ABC, Radio National - interview with Fran Kelly
FRAN KELLY:The Federal Government is keeping up the pressure on home-grown extremismsparked by the conflicts in Iraq and Syria. The Islamic State movement wasdescribed by the Prime Minister yesterday as one of utter ferocity, of medievalbarbarism, allied to modern technology.
So, how do you approach a threat that Tony Abbott says is as dangerous andserious as that posed by Islamic State. Yesterday the PM outlined a range ofmeasures aimed at trying to stop the radicalisation of young Australians, toprevent them from going abroad to fight and to arrest and jail those who do ifthey try and return to Australia.
Foreign Minister Julie Bishop has been looking at the issue with her UScounterpart John Kerry and they'll be taking a joint US-Australian plan to theUN General Assembly next month. The Foreign Minister joins me now in ourParliament House studios.
JULIE BISHOP: welcome to RN Breakfast.
JULIE BISHOP: Good morning Fran.
FRAN KELLY:Julie Bishop, yesterday you spoke with John Kerry about the plan the two of youintend to bring before the UN General Assembly on this notion of foreignfighters, home-grown terrorists. What is the essence of that plan?
JULIE BISHOP: We firstbegan discussing this during the AUSMIN meeting, that is the US-AustraliaForeign and Defence Ministers meeting that was held in Sydney recently. And theUS joins with Australia in our deep concern about hardened home-grown terroristscarrying out terrorist activities in our respective countries - not onlyAustralia and the US, but also other countries in our region. This is an issueaffecting Indonesia, Malaysia, Philippines, Arab nations, throughout Europe, UK,Canada and the like. This is not an isolated situation and we decided that itshould be the feature of the United Nations General Assembly Leaders' Week -that's in mid-September – when many of the world's leaders will gather,President Obama will be present.
FRAN KELLY:Will Tony Abbott be going?
JULIE BISHOP: Well ifPresident Obama makes foreign fighters and the fight against terrorism andextremism a feature I would hope that the Prime Minister would be able toattend. It is during a Parliamentary sitting week but I'm hoping that the PrimeMinister would be able to be there and put forward Australia's support for thecounter-terrorist activities that will have to take place across the globe.
FRAN KELLY:In terms of the plan you mentioned though. Again, can you give us some sense ofwhat are the central elements of the plan you're bringing?
JULIE BISHOP: This is acall to other nations to take steps to counter terrorist activities in theircountries. This is not just Australia, although we do have a significant numberof Australian citizens who are taking leadership roles, we understand, withinthe ISIS or Islamic State terrorist organisation. This is a particularly brutal,barbaric organisation and we are concerned that while there are about 60Australians fighting in Syria and Iraq with them there are about 100 that weknow of back here in Australia supporting them.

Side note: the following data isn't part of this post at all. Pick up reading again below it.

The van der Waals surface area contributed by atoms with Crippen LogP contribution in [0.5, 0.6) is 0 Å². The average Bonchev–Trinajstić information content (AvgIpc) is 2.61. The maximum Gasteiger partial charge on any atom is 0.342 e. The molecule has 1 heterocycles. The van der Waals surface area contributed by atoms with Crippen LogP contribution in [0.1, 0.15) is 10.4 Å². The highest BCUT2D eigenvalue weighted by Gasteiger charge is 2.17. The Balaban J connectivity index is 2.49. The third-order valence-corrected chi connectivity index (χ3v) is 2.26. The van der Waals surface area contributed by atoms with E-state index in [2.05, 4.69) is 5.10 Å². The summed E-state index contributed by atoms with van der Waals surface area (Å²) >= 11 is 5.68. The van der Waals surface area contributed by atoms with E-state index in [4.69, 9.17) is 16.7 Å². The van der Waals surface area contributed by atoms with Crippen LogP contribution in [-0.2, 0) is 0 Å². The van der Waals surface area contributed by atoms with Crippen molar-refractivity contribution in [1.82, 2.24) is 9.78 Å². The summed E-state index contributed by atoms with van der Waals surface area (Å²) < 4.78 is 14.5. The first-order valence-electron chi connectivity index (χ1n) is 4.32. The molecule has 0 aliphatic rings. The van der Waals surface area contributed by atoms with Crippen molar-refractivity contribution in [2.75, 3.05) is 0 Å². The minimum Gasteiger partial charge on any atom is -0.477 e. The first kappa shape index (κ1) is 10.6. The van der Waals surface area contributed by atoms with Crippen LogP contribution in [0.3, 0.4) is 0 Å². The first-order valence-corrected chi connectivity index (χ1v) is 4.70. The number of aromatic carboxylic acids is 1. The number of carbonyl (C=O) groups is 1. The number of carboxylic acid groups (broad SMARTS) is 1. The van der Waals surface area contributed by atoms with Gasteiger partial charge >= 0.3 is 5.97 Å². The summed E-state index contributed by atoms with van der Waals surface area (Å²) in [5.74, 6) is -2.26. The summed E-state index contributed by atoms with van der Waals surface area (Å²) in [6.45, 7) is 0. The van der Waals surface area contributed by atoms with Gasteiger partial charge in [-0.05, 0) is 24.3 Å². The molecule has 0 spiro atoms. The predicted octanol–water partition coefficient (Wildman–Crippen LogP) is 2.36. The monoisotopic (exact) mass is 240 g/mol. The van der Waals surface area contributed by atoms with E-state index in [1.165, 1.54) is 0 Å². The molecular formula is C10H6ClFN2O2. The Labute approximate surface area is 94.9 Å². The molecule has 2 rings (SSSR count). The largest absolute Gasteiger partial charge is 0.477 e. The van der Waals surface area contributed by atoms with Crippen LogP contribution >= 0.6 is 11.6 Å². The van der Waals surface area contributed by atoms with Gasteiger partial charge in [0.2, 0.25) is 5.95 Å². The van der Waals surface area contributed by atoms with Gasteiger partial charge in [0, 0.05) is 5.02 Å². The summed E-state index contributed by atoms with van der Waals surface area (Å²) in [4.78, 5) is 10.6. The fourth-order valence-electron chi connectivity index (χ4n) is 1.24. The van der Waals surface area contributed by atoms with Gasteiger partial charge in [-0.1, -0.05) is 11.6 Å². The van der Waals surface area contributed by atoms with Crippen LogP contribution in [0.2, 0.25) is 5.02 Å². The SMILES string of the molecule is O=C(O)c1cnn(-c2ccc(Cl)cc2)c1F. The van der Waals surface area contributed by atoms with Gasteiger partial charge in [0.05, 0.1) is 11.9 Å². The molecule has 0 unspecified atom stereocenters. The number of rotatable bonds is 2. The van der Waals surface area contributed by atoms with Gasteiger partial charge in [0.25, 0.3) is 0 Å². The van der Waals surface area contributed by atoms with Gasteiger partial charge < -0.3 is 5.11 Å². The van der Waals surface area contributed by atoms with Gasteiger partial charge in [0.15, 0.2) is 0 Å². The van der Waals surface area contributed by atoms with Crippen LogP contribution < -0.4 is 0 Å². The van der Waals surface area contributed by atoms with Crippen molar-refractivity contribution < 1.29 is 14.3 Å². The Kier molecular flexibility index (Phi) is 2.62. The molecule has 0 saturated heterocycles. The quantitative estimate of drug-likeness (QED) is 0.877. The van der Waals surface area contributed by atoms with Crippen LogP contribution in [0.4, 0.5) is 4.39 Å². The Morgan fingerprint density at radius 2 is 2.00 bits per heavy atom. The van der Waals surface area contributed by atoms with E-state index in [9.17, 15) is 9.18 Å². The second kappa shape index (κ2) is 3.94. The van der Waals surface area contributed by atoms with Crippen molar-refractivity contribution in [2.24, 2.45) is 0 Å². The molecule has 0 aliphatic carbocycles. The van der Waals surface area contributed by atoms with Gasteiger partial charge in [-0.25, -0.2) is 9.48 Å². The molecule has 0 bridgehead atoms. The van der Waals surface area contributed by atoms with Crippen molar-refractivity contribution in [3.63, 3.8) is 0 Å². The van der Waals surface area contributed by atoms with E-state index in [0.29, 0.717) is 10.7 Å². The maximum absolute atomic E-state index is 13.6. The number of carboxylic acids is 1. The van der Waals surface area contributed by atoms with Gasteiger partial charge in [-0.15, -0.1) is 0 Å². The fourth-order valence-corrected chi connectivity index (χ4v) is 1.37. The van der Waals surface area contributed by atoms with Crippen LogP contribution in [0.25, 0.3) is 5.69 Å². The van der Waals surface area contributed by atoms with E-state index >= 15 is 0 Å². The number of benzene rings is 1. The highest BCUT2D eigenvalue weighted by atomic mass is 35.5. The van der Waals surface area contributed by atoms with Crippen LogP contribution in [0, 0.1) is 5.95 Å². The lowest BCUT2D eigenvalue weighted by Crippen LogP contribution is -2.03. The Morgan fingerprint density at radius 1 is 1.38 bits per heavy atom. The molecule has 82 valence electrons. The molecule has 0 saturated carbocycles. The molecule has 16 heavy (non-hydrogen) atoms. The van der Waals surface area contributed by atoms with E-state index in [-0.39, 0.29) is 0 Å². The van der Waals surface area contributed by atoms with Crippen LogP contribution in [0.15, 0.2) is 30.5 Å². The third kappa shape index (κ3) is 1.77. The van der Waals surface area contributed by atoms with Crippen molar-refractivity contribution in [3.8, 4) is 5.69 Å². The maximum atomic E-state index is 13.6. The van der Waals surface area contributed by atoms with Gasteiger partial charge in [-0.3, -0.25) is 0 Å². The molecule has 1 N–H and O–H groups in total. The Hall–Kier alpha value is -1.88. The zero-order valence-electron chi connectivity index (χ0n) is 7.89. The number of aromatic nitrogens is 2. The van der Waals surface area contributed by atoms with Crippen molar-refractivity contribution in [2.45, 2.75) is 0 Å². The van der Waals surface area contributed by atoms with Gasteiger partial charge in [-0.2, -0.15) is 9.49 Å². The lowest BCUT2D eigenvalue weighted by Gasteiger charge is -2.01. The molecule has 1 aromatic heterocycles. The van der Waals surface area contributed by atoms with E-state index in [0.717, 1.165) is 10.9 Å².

FRAN KELLY:Australia is putting in place some measures to try and deal with this and somesoft counter-terrorism measures were announced yesterday by the Prime Minister.But what about first and foremost for instance, full biometric screening at allairports being put in place because we've already had in recent times two knownextremists leave Australia headed for Iraq. I mean for instance KhaledSharrouf's brother, why didn't he have the biometric passport given that he wasthe brother of a known terrorist? We're falling at those kind of hurdlesalready.
JULIE BISHOP: That's whywe have announced $630 million in new funding to boost our border protection,customs, passport capability. There had been a reduction in funding for ourintelligence organisations, for customs, for border protection over the last sixyears or more. We are now trying to boost that so that these matters are lesslikely to occur. It's very difficult to screen every person but we want toensure that we are in the best possible position to prevent people who pose asecurity risk to our nation, leaving the country so they can be prosecuted here,or indeed coming back if they've already been fighting overseas with terroristorganisations.
Proscribed terrorist organisations are those that if you support them or workwith them you can face punishment of up to 25 years in jail so it's very seriousto be supporting, or working with a proscribed terrorist organisation underAustralian law.
FRAN KELLY:Minister does the plan and discussions you've been having with John Kerry andthe discussion you imagine will be taking place at the UN General Assembly, doesit go beyond this? Does it go to developing a broader coalition of support formilitary action in New York? Because yesterday the Prime Minister said inQuestion Time Australia was a very close and supportive partner of the US andconsultations are continuing with the US and others. What options for Australianinvolvement has been considered?
JULIE BISHOP: The UnitedStates has asked us to be involved in the humanitarian effort in Northern Iraq,and we have in terms of humanitarian air drops. The United States has not asked,or invited us to be involved in any further activity, we're keeping in closecontact, to understand the United States plans as to how it intends to preventthe spread of this extreme, brutal ideology and extremism that we're seeing withthe likes of IS and others.
FRAN KELLY:But National Security Cabinet is considering possible future options isn't it?
JULIE BISHOP: We arelooking at what we can do in Australia and overseas to prevent the spread ofthis kind of terrorism.
FRAN KELLY:And on a military front what might that be?
JULIE BISHOP: We've notbeen asked to put forward any suggestions on military intervention but we aresupporting the United States in its humanitarian efforts in Northern Iraq. Butthe United States has been taking steps in other countries, in Yemen, in NorthAfrica, in the Middle East more generally to stop the spread of this extremismbecause these are people who want to exterminate anyone who opposes theirideology. So it's not just a threat to the West, it's a threat to Arab nations,and we want to build a coalition of support to stop this kind of terroristactivity including among Arab nations.
FRAN KELLY:Yesterday in the Parliament, the Greens deputy leader Adam Bandt accused thePrime Minister of mission creep on Iraq and asked the Prime Minister for acommitment that he would seek parliamentary approval before any troops weredeployed. The Prime Minister said, well he will consult, but that's as far as hewent. Essentially, is that decision in your view, the view of the government, aleader's call? Or should any further military action in Iraq, if there is anyagainst IS, require some kind of parliamentary approval?